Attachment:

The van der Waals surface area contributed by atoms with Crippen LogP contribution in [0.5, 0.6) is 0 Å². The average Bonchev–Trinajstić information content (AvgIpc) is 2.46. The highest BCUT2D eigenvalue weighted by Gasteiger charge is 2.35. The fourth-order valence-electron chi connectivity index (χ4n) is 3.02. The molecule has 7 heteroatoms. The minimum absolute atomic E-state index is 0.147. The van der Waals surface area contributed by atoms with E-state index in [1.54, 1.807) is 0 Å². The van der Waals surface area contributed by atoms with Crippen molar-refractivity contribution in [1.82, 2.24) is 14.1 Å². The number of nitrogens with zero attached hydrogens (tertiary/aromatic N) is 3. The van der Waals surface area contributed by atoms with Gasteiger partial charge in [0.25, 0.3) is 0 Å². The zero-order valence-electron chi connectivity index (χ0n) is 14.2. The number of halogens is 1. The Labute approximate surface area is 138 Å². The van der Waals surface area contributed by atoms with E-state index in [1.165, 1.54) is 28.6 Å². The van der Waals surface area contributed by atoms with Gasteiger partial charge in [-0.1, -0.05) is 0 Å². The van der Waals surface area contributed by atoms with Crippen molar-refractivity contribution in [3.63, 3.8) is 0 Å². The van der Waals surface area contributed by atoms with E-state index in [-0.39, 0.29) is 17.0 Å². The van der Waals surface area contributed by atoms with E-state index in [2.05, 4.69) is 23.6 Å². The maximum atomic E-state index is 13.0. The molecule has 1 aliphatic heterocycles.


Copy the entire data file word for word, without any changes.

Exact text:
The van der Waals surface area contributed by atoms with Crippen LogP contribution in [0.5, 0.6) is 0 Å². The average Bonchev–Trinajstić information content (AvgIpc) is 2.46. The highest BCUT2D eigenvalue weighted by Gasteiger charge is 2.35. The fourth-order valence-electron chi connectivity index (χ4n) is 3.02. The molecule has 7 heteroatoms. The minimum absolute atomic E-state index is 0.147. The van der Waals surface area contributed by atoms with E-state index in [1.54, 1.807) is 0 Å². The van der Waals surface area contributed by atoms with Crippen molar-refractivity contribution in [1.82, 2.24) is 14.1 Å². The number of nitrogens with zero attached hydrogens (tertiary/aromatic N) is 3. The van der Waals surface area contributed by atoms with Gasteiger partial charge in [0.25, 0.3) is 0 Å². The zero-order valence-electron chi connectivity index (χ0n) is 14.2. The number of halogens is 1. The Labute approximate surface area is 138 Å². The van der Waals surface area contributed by atoms with E-state index in [1.165, 1.54) is 28.6 Å². The van der Waals surface area contributed by atoms with Gasteiger partial charge in [-0.1, -0.05) is 0 Å². The van der Waals surface area contributed by atoms with Crippen molar-refractivity contribution in [3.63, 3.8) is 0 Å². The van der Waals surface area contributed by atoms with E-state index in [-0.39, 0.29) is 17.0 Å². The van der Waals surface area contributed by atoms with E-state index in [2.05, 4.69) is 23.6 Å². The maximum atomic E-state index is 13.0. The molecule has 1 aliphatic heterocycles.